Push for policies that support fairer drug pricing. “This could be accomplished by a “one-and-done” approach for patent protection.” - Prof. Robin Feldman (UC Hastings Law)
We know that coronavirus has disproportionately affected BIPOCs, and “communities of color will likely face increased challenges accessing COVID-19-related testing and treatment services since they are more likely to be uninsured.” Support expanding healthcare coverage, such as the State Public Option Act (expands state Medicaid coverage) and the Medicare for All Act (throwback to the Dem primary debates)
As an investor:
Do your diligence to not end up with a healthcare investment like Purdue Pharma (bankrupt after opioid litigation) or Valeant (stock dropped 90% and then some after its price gouging scandal in 2016). Chances are a scandal will negatively affect society and stock performance...
As a consumer:
Check out this color-coded Johns Hopkins infographic that has state breakdowns on COVID-19 cases--the pandemic isn’t over!
Programs like GoodRx help consumers get discounts and the cheapest rate on prescription drugs, but it was revealed earlier this year that they were selling data to tech companies. Reminder on how to protect your data here.
As an employee:
More about COVID-19 (rather than drugs), but check out “8 Questions Employers Should Ask About Reopening” if you are fortunate enough to currently work from home. “The most important protection in the workplace is to effectively exclude those at highest risk of transmitting the disease.”
BONUS: As a reader 📖:
We are starting a book club! We’ll be reading The Fifth Risk by Michael Lewis -- expect a virtual meet-up in July to chat about it (details to come), but get the book if you’re interested in joining! And we plan to do another one in August, so please vote on what else we should read this summer here.
From Zero to Cuomo’s Desk in Two Weeks. We are proud to share the efforts of one of our Visible Hands friends in repealing NY state law 50-A, which had protected police officer records from being public. “If we can get constituents, businesses, public figures, and elected officials all pushing for legislative action on the eve of the floor vote, the pressure might get us across the finish line....”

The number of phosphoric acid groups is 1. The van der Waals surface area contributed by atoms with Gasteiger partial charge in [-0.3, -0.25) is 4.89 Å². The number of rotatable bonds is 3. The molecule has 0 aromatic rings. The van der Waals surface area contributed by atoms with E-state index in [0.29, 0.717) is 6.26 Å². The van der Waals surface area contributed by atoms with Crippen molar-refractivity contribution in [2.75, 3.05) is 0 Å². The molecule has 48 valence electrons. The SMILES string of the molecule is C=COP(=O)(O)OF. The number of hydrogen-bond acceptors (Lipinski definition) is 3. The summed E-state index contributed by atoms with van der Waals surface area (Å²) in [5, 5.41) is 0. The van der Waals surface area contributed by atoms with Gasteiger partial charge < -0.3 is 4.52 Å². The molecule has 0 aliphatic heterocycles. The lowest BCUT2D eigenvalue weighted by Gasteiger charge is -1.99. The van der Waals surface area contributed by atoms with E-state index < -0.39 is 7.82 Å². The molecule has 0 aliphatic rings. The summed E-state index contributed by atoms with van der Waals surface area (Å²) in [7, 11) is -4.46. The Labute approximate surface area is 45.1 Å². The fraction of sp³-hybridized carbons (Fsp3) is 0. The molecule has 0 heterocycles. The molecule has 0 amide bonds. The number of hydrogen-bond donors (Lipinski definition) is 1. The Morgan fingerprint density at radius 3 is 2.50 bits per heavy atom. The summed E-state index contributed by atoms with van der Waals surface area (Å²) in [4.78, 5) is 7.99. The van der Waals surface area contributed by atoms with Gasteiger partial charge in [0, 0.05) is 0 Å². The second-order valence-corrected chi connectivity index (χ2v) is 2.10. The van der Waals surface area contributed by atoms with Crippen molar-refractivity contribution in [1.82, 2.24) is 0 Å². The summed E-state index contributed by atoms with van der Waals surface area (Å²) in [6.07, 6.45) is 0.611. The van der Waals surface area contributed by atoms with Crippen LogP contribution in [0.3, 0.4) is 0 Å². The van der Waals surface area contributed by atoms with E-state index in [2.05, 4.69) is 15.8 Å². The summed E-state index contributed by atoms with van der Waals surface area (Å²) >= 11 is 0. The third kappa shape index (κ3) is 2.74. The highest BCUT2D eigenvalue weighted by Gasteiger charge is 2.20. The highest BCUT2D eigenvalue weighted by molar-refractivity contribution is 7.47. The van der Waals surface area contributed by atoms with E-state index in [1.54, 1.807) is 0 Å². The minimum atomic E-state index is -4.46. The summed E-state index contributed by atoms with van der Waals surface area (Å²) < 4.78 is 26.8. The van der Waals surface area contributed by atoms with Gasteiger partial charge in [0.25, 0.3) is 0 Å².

Lawmakers demand answers from Zoom CEO Eric Yuan: “The lawmakers asked how many accounts Zoom has closed at the Chinese government's request; whether Zoom regularly shares data with the Chinese government; and whether Zoom or its Chinese partners have Chinese Communist Party committees embedded in them, as Beijing now requires of many foreign and domestic companies.”
How The Wing's Empire Was Built On Trauma, Racism, and Neglect: “Gelman’s mini-empire may have made her richer than ever, raised her media profile and social status enough to make any self-proclaimed girlboss proud, but many Wing staffers past and present agree: Gelman’s achievements were built on the exploitation and labor of black women above all else.”
How Rich Investors, Not Doctors, Profit From Marking Up ER Bills: ““These companies put a white coat on and cloak themselves in the goodwill we rightly have toward medical professionals, but in practice, they behave like almost any other private equity-backed firm: Their desire is to make profit,” said Zack Cooper, a Yale professor of health policy and economics who has researched TeamHealth’s billing practices…”
Palantir to File IPO in Weeks For Possible Fall Debut: “Co-founded by billionaire Peter Thiel, Palantir’s software mines troves of personal and commercial data and looks for patterns. The company, founded in 2003, got its start interpreting intelligence for the U.S. Central Intelligence Agency and the Pentagon and then moved on to banks, helping them watch for suspicious behavior.”